Our reviews editors put together eight panels, each of which features the editors of several big fall titles in a given category. Here those editors talk about what makes their books special.

Literary Fiction

Moderated by PW’s David Varno, Wednesday, May 26, 2–3 p.m. ET.

Mitzi Angel, publisher, Farrar, Straus and Giroux

Beautiful World, Where Are You

Sally Rooney (FSG, $28, Sept. 7)

“Reading Beautiful World, Where Are You is like visiting a dear friend after a long time apart. Your friend is familiar, and also different: older, wiser. It’s fun to spend time with Sally again, to feel her warmth and intelligence—and to witness how her powers as an artist have deepened. She peers into the minds of her characters. Hers is a novel about work, love, friendship, sex, spirituality, success, and failure, that somehow contains all the mystery and beauty of real life.”

Nadxieli Nieto, executive editor, Flatiron

L.A. Weather

María Amparo Escandón (Flatiron, $28, Sept. 7)

L.A. Weather is an incredibly fun read. María Amparo Es-
candón has matched the pace and wink of a telenovela with a story equal parts humorous and heartbreaking. We follow the L.A.-based Alvarado family over the course of a year as they contend with everything from lies and infidelity to illness and infertility. And they do so in a rollicking, hijinks-filled page-turner that explores questions of family, loyalty, and modern romantic relationships.”

Sarah McGrath, senior v-p and editor-in-chief, Riverhead


Lauren Groff (Riverhead, $28, Sept. 7)

“Lauren Groff’s first novel since Fates and Furies, Matrix is a fast, fierce, transfixing read that might move you to tears. It’s a novel of big ideas—about power, lust, obsession, autonomy, and community—propelled across the exhilarating story arc of an orphan fighting her way to freedom. While the deep historical setting is invigorating, the read speaks poignantly to the world we live in now. Matrix could only have come from this singular writer.”

Retha Powers, editor-at-large, Henry Holt

My Monticello

Jocelyn Nicole Johnson (Holt, $27, Oct. 5)

“The first time I read a story by Joc-elyn Nicole John-
son, I was shaken to my core. In My Monticello, she creates a symphony about who gets to call America home. Miraculously, she captures the tragedies human beings are capable of while also illuminating our capacity for great acts of love. My Monticello is a fierce book, a book of this moment and a book for the ages, that takes on the past, present, and future of this nation.”

David Ebershoff, v-p and executive editor, Hogarth and Random House

Our Country Friends

Gary Shteyngart (Random House, $28, Nov. 2)

“I’ve edited three books by Gary Shteyngart, including his beloved bestseller Super Sad True Love Story, but I’ve never seen him write as tenderly and movingly as he does in Our Country Friends. Here Gary has put satire aside to write a book that reads like a great Russian novel—think Chekhov on the Hudson. Of course the book is funny (very funny), but it’s also Gary’s most emotionally rich book, and I believe his best.”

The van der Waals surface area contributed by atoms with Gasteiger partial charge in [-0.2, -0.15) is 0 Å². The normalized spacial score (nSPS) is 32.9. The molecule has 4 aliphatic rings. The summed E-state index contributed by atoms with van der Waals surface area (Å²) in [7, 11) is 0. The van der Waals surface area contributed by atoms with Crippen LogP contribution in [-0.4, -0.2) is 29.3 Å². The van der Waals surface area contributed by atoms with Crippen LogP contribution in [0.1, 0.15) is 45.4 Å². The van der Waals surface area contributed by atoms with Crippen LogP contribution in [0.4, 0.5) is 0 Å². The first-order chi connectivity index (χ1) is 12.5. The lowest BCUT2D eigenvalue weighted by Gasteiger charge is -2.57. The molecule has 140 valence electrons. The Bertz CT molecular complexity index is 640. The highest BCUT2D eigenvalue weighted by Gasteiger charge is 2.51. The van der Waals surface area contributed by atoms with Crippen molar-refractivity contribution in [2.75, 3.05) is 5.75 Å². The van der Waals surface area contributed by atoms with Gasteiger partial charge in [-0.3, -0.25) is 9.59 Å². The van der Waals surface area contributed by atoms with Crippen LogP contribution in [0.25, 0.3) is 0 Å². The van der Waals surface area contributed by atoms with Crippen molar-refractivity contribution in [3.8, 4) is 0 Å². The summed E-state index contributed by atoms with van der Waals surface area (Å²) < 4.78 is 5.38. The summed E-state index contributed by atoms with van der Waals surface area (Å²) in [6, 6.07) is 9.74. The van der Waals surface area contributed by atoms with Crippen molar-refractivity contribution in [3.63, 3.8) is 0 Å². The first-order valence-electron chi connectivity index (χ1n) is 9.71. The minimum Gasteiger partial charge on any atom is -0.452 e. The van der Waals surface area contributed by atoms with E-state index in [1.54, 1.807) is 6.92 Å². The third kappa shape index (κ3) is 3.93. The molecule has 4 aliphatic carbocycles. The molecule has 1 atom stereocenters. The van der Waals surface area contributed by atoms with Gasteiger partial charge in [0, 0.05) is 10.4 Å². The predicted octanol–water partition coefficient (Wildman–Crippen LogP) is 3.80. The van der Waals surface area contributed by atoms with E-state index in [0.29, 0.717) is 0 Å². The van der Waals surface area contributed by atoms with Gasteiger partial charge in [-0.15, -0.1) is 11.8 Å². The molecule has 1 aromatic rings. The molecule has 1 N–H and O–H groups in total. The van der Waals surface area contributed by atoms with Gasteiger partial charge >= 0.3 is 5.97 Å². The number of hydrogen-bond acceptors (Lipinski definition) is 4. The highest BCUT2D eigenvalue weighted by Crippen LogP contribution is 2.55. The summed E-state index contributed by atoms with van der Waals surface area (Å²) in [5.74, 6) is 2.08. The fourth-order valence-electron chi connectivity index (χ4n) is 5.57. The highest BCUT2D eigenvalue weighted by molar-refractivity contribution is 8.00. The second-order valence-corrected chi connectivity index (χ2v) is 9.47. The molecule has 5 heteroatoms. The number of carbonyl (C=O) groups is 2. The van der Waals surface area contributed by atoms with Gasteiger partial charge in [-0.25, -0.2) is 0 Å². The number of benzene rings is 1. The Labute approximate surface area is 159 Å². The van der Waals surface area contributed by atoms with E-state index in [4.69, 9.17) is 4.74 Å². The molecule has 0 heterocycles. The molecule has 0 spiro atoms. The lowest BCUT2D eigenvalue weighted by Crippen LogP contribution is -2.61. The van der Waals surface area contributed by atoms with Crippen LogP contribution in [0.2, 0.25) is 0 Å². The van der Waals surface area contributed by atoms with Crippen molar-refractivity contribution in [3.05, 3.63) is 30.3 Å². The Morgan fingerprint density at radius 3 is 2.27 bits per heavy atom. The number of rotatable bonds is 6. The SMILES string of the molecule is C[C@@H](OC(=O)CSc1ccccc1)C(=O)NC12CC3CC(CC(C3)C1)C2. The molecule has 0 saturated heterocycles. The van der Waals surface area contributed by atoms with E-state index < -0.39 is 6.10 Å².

Jonathan Lee, editor-in-chief, Catapult


Chibundu Onuzo (Catapult, $26, Oct. 5)

“I knew when I read the first line of Sankofa that I needed to put everything else aside: ‘My mother was six months dead when I opened the trunk I found under her bed.’ I love the way Chibundu blends the personal and the political in her exploration of mixed-race identity, the African diaspora, and race and politics in the 1970s. And I love that the beating heart of this addictive [book] is a perfectly-drawn father/daughter dynamic.”

Sally Kim, senior v-p and publisher, G.P. Putnam’s & Sons

Still Life

Sarah Winman (Putnam, $27, Nov. 2)

Still Life breaks entirely new ground, while still showcasing Sarah’s stunning writing, her attention to the minutest details, and her unique ability to break your heart and then mend it within two lines of dialogue. It’s full of life and color, humor and whimsy, transporting you from an East End pub to the Tuscan countryside across four decades of love, war, and art, as a young British soldier’s chance meeting with an art historian sets his life, and the lives of his motley crew of friends, on a surprising course.”

Jordan Pavlin, senior v-p and editorial director, Knopf

The War for Gloria

Atticus Lish (Knopf, $28, Sept. 7)

“Atticus Lish’s second novel is resounding confirmation of his unique literary gifts. He is fiercely committed to wrestling high-stakes emotional journeys onto the page, to exploring life at the margins, to delving deeply into both the violence and the love that bind families together and rip them apart. In The War for Gloria he writes with an extraordinary combination of tenderness and rage about a son who wants to be a hero for his mother at any cost. It’s a gripping, powerful, unforgettable work.”

Mysteries & Thrillers

Moderated by PW’s Peter Cannon, Wednesday, May 26, 10:45–11:45 a.m. ET.

Helen O’Hare, editor, Mulholland and Little, Brown

The Apollo Murders

Chris Hadfield (Mulholland, $28, Oct. 12)

“From the moment I heard that astronaut Chris Hadfield was writing his first novel, a thriller, I knew it’d be special. What could be more terrifying than finding yourself in danger in deep space—as written by someone who has actually been there? Chris’s singular background as a fighter pilot, commander of the International Space Station, and devoted mystery reader informs every twist and turn of The Apollo Murders, making this debut grippingly authentic and a must-read for thriller fans.”